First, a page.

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One of the first buildings constructed of note was the Coral Gables Country Club. It became the first sales office. Notice the tower. George Merrick loved towers. Again, he was also practical. Salesmen would take prospective buy- ers up in the tower where they could look out and choose their lot. It was a high spot and, of course, it overlooked the Granada Golf Course-Merrick's former vegetable patch that still goes under water from time to time as it did then.

By 1923, Merrick had purchased the land east of Le Jeune Road and switched his plans for the business district to that area. This is actually the first commercial building. Some of you may remember it. Unfortunately, it is one that we no longer have with us. It was on the corner of Alhambra and Le Jeune, designed by Walter DeGarmo. Merrick announced that it would be a "modern shopping center." It had multiple stores surrounded by this wonderful arcade. For a while, the Esso Building, which is probably changed its name, sat behind it.

This view is of the same corner just a little bit later. You see the landscaping growing in. Isn't it a beautiful scene?

The two buildings on the corner of Salzedo and Alhambra are still there and the former Stowe-on the Wold remains as well. These were some of the first buildings on Alhambra and the last to still stand.

By 1923, Merrick built one of our greatest treasures and one of everybody's favorite buildings, Coral Gables Elementary School. Kiehnel and Elliott, the architects, came from Pittsburgh, Pennsylvania. Merrick not only employed the best local architects, but he looked nationally for great architects as well.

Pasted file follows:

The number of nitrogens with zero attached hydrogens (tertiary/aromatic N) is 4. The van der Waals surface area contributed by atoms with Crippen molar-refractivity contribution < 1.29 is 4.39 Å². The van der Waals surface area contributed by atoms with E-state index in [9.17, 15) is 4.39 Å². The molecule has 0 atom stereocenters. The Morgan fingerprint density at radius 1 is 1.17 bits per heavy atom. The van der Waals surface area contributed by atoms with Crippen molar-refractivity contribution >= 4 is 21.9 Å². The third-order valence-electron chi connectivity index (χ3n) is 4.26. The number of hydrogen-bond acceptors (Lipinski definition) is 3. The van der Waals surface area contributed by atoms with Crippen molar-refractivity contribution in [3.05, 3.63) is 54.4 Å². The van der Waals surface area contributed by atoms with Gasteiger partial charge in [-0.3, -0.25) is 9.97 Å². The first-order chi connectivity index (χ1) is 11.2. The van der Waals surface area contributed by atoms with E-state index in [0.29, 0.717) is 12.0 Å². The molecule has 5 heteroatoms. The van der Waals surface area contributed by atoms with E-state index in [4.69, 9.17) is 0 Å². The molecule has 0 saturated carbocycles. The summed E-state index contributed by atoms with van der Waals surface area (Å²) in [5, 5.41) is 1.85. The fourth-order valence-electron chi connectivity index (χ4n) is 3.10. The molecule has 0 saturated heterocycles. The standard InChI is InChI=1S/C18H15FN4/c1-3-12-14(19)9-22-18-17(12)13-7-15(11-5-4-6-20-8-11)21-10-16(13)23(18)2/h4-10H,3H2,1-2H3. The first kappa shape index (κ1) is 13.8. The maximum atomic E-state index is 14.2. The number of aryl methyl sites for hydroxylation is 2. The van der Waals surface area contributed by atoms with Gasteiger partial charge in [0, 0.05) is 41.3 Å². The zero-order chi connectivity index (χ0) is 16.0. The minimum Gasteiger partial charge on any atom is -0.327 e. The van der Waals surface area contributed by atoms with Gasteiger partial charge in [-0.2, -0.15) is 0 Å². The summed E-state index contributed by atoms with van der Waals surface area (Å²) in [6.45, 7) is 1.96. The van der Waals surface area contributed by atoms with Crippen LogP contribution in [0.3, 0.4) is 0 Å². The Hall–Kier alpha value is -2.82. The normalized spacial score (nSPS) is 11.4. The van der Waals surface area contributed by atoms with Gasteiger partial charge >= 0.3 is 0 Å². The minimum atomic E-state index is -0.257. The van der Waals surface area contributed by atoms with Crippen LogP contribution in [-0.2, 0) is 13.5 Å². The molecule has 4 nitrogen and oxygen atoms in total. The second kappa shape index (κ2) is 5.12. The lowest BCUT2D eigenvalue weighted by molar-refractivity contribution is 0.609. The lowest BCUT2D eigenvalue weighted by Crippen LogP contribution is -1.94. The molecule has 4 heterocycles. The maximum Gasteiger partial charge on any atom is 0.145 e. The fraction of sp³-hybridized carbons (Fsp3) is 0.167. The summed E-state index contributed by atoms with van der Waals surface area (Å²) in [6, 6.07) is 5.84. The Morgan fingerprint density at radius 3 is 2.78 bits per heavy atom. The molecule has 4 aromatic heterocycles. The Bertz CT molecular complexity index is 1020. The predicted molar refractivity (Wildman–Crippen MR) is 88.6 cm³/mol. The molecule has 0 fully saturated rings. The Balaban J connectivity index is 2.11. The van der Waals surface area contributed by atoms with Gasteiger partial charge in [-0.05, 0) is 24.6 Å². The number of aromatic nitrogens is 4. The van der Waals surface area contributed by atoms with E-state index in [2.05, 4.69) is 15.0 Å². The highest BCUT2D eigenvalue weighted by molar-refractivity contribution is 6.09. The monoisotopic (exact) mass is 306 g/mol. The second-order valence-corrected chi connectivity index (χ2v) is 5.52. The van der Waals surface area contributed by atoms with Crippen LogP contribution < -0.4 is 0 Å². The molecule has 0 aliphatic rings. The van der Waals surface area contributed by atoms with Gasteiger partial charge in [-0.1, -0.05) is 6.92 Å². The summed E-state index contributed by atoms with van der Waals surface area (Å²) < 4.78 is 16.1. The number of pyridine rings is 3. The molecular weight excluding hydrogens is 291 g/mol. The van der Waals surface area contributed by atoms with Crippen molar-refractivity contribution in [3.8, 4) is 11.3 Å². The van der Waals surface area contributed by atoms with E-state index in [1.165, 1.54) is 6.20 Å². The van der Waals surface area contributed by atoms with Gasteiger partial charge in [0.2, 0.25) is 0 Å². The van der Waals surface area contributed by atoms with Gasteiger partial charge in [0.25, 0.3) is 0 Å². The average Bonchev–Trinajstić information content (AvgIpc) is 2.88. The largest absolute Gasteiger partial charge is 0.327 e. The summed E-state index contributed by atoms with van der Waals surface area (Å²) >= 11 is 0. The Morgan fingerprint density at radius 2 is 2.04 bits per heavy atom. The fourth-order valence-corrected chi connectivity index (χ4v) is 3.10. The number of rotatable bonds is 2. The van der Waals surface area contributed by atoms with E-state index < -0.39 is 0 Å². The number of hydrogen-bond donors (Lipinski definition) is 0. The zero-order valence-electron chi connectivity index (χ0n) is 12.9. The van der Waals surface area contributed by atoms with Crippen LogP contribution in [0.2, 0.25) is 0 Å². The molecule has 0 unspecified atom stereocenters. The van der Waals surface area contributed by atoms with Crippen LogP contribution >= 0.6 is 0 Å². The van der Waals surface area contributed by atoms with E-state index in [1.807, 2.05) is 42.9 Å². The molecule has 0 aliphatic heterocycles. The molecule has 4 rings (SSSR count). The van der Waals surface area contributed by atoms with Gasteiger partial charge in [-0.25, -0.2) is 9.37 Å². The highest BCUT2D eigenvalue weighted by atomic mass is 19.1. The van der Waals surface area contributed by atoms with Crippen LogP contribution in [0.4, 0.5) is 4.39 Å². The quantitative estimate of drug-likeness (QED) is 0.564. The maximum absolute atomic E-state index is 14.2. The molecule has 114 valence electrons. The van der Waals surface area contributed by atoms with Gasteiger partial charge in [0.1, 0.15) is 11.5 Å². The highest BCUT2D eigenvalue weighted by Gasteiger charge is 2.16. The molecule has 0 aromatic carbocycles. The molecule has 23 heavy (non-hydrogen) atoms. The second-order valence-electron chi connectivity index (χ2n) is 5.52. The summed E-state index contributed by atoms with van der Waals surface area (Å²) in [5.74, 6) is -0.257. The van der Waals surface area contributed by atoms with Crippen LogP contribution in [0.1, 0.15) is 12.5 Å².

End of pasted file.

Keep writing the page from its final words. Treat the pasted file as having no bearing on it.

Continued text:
That same year Merrick built Venetian Pool, another of our favorite landmarks. When he constructed all of those rock houses, the workers dug the rock from here and created a rock pit right in the middle of his planned community. Denman Fink turned the eyesore into what Merrick advertised as "the world's most beautiful swimming hole."

George Merrick also built an impressive group of small hotels. All but two are gone. This one, unfortunately, is one of the missing. The Coral Gables Inn was later the Coral Gables Music Club. It is now, and has been ever since it was torn down, a parking lot. If you have been to Spain's Alhambra, you will recognize this building. There are not too many "knockoffs" in Coral Gables but this one is very much like in the Generalife in the Alhambra.

The Antilla is another one of the beautiful small hotels. It was torn down for the Chateaubleu on Ponce. The Antilla had wonderful patios and arcades and places for people to eat outside. We should never have allowed the Antilla to be torn down. I hope we know better today.

Of course, we still have the Cla-Reina, now called the La Palma, that fortunately, has been beautifully restored.

The Casa Loma Hotel once stood in today's Biltmore Hotel parking lot. Unfortunately, the City of Coral Gables tore that one down after they acquired the Biltmore and before everybody in Coral Gables got smart enough to say, "Don't do it." It is one of those very unfortunate things that makes us realize how much we have changed our attitude about historic preservation.

As you can see, the Bank of Coral Gables and Post Office was a beautiful building. It stood on the site where the new Allen Morris building is going up. Morris' building is the closest thing to the original Mediterranean style built since the 1920s. The bank and post office later became the Presbyterian Church. Recently, when I wandered inside before it was torn down, I could still see some of the filled-in arches from the original building. There is a wonderful description of the special Coral Gables ambiance found there. "Only in Coral Gables can you get your mail and sit in a garden to read it." We should remember that as we re-consider downtown.

Downtown Main Street, Coral Gables-as you can see, there is real symmetry, scale and consistency of design. As far as I am concerned, this is George Merrick's downtown and his vision for the Coral Gables business district.


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